Swim Lane
Swim Lane is a workflow diagram to bring forth a clearer understanding of a process or series of parallel processes.The purpose of process mapping is to use diagramming tool to understand the process we currently use.

Processes evolve as organizations grow or itís operating environment changes. To address growth or environmental changes many organizations use quick-fix solutions to maintain desired Throughput or levels of Output, such as increase labor resources (Input)

Process mapping analyzes the resources required and work content (Input), the activities performed on the work (Throughputs), and the outcome (Output).Processes can involve complex parallel activities interconnected and dependant on tasks being completed satisfactorily.

Constructing a Process Swim Lane
Step 1: Determine the Boundaries
  • What type of process map (standard flow, or swim lane)?
  • What level of detail 1000 ft or 100 ft or in the weeds?
  • Where does a process begin? (procure to Pay, Order to cash)
  • Where does a process end?

    Step 2: List the Steps

  • Use a verb to start the task description.(authorizing, submiting, preparing, getting, etc )
  • The flowchart can either show the sufficient information to understand the general process flow or detail every finite action and decision point.

    Step 3: Sequence the Steps

  • Use post-it notes so you can move tasks.
  • Do not draw arrows until later.

    Start with the basic symbols:

  • Ovals show input to start the process or output at the end of the process.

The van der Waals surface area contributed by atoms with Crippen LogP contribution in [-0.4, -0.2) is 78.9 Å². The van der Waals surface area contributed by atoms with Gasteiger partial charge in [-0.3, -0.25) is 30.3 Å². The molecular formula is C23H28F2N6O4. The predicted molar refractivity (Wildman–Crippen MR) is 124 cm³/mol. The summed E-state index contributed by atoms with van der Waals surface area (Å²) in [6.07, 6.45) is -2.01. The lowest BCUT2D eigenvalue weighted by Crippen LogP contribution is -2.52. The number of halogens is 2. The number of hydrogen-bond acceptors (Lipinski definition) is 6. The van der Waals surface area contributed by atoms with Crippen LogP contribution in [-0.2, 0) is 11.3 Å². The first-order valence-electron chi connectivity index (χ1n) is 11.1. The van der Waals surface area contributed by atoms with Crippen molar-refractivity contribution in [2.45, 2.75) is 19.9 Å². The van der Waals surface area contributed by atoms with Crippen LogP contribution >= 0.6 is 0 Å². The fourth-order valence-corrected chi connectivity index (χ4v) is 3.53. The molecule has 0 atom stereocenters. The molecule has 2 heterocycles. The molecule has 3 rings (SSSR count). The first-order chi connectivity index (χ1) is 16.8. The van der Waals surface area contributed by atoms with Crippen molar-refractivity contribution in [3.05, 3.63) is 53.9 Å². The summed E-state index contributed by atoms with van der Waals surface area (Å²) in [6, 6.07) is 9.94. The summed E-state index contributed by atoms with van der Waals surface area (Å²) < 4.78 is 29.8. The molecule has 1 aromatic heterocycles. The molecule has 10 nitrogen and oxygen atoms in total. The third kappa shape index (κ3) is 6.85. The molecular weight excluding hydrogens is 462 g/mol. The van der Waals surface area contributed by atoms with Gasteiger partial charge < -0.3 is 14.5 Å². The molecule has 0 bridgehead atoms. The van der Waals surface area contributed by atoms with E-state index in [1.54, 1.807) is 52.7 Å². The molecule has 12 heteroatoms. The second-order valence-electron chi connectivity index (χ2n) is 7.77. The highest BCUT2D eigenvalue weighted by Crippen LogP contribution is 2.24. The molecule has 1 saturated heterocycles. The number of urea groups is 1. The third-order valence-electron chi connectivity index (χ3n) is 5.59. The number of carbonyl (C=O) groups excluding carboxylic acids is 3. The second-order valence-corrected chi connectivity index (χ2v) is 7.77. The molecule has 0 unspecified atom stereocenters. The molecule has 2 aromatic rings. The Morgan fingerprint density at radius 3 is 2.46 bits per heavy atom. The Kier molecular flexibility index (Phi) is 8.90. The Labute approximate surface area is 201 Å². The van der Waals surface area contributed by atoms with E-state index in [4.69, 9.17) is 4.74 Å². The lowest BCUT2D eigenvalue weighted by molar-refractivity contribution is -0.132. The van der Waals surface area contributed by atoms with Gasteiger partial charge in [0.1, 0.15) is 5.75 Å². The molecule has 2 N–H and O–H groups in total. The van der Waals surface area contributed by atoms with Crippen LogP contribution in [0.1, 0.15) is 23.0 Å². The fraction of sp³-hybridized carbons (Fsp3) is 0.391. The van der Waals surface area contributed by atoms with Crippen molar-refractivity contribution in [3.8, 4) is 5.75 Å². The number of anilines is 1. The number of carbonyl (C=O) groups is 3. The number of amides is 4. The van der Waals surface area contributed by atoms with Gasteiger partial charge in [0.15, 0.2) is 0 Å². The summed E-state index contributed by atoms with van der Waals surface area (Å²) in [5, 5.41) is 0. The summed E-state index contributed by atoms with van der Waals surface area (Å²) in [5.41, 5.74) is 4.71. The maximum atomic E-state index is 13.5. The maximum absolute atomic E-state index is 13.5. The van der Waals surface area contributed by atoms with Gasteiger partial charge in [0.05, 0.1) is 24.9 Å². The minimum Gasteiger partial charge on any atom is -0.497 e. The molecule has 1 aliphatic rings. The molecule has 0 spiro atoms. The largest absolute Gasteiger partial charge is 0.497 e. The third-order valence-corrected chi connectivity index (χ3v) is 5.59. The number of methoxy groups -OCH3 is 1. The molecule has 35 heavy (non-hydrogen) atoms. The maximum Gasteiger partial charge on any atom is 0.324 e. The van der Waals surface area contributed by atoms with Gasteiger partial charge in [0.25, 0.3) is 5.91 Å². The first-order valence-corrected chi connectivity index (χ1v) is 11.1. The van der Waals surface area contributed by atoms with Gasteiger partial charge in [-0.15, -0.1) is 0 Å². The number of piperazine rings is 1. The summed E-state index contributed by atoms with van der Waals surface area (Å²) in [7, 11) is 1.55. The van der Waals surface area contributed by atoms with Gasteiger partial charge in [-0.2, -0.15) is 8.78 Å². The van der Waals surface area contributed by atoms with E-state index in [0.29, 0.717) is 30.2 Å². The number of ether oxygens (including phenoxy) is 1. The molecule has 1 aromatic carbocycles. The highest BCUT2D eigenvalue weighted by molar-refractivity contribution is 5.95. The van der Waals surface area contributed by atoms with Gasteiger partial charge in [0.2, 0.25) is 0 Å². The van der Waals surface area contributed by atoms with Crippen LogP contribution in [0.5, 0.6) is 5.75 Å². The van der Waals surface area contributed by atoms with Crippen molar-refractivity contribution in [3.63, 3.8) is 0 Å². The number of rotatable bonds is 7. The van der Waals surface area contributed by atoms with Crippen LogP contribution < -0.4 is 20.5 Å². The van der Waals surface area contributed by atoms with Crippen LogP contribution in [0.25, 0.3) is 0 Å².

• Boxes or rectangles show task or activity performed in the process.
  • Arrows show process direction flow.
  • Diamonds show points in the process where a yes/no questions are asked or a decision is required.
  • Usually there is only one arrow out of an activity box. If there is more than one arrow, you may need a decision diamond.
  • If there are feedback arrows, make sure feedback loop is closed; i.e. it should take you back to the input box.

    Step 5: System Model

  • Draw charts using system model approach.
  • Input - use information based upon people, machines, material, method, and environment.
  • Process - use subsets of processes in series or parallel.
  • Output - use outcomes or desired results.
  • Control - use best in class business rules.
  • Feedback - use information from surveys or feedback.

    Step 6: Check for Completeness

  • Include pertinent chart information, using title and date for easy reference.

    Step 7: Finalize the Flowchart

  • Ask if this process is being run the way it should be.
  • Are people following the process as charted?
  • Do we have a consensus?
  • What is redundant; add what is missing.

    Step 8: Value vs. Non-Value Add Time Occasionally, it is unclear whether an event adds value. Here are three useful tests:

  • Does the event physically transform the product in some way? If so, it probably adds value.
  • If the customer observed the event, would he balk at paying its cost? If so, the event probably does not add value.
  • If the event were eliminated, would the customer know the difference? If not, the event is probably non value added.

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